Role of International Cricket Council (ICC) in World Cricket
The International Cricket Council (ICC) is the international governing body of cricket. It was established in 1909 by the representatives of England, Australia and South Africa as "Imperial Cricket Conference". In 1965, it has been renamed as "International Cricket Conference", and finally in 1989 it was renamed as "International Cricket Council" (ICC). Its headquarter is located in Dubai, United Arab Emirates. The current ICC chairman is Shashank Manohar, President is Zaheer Abbas and Richardson is Chief Executive Officer.
Members of International Cricket Council
It has three types of membership: Full Members; Associate Members; and Affiliate Members.
I. Australia, Bangladesh, England, India, New Zealand, Pakistan, South Africa, Sri Lanka, West Indies, and Zimbabwe are full members.
II. There are 39 Associate Member countries where cricket is firmly established and organised but have not yet been granted Full membership;
III. There 56 Affiliate Member countries where the ICC recognises that cricket are played according to the Laws of Cricket.
Functions of the International Cricket Council (ICC)
I. It is responsible for organising major international tournaments of cricket, in which the "Cricket World Cup" is the main.
II. It employs all umpires and referees, who are responsible for the successful events of all Test matches, one-day international and Twenty-20 international tournaments.
III. It deals with the code of conduct for cricket, as well as the professional standards of discipline, action against corruption and match fixing. But it is worth noting that there is no rule of law about domestic cricket competitions held in ICC member countries.
IV. It monitors the cricket playing conditions, the bowling action review, and the other rules of the ICC. However, the ICC does not have copyright laws related to the game. These copyrights are with the Marylebone Cricket Club (MCC) and it has the right to make changes in the rules of cricket, although 'MCC' is required to seek the advice of the ICC for any change in the rules.
Sources of income of the ICC
The main source of income of the ICC is the organizing of tournaments (primarily Cricket World Cup). The ICC divides a large portion of its income among its member states. Between 2007 and 2015, the ICC earned 1.6 billion US dollars from sponsorship and television rights. Other sources of income also include income from the membership of the ICC and sponsorship and income from the investment.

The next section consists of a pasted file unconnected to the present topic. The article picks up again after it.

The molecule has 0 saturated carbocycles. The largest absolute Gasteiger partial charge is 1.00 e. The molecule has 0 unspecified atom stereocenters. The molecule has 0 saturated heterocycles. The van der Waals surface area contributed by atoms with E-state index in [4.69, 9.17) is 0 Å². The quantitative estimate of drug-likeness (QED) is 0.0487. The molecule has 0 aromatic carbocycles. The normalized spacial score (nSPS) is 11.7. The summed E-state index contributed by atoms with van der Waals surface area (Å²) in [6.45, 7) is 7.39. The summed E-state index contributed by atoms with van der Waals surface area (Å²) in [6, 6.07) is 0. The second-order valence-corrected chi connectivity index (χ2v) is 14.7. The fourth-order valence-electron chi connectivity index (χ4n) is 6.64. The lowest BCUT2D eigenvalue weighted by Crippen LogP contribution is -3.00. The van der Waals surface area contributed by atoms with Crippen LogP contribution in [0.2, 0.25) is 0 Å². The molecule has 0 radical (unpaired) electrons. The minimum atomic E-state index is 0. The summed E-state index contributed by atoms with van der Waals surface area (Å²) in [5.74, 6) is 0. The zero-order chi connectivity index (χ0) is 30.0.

Revenue Model of ICC
The revenue cycle-2015-2023 of ICC are estimated to be around US $ 2.5 billion in which BCCI get around 23% whereas England and Australia will get around 6% to 10 %. Apart from this the surplus of the outstanding is distributed to all Associate members.
It is worth mentioning here that the ICC does not receive any income from the two countries (Tests, One-Day Internationals and Twenty-20 International) tournaments because the income of these matches has the right to the Cricket Board of the Member States Occurs.
Who appointed Umpires and Referee?
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The ICC appoints umpires and match referees for all international Test matches, one-day internationals and Twenty-20 matches.
ICC Umpires Panel
There are three types of ICC umpires panel
I. Elite Panel,
II. International Panel, and
III. Associates & Related Panel.
From April 2012 till now the ICC Elite Panel consists of 12 umpires. According to the rules, during each test match, two umpires from the elite panel must be present and one umpire in one day match is required. Members of the Elite Panel are full time employees of the ICC.
Thus, it can be said that the ICC is the largest organization associated with the development of cricket. This institution also creates rule law for cricket to promote healthy competition. It collects its income primarily from major tournaments like World Cup, Champions Trophy.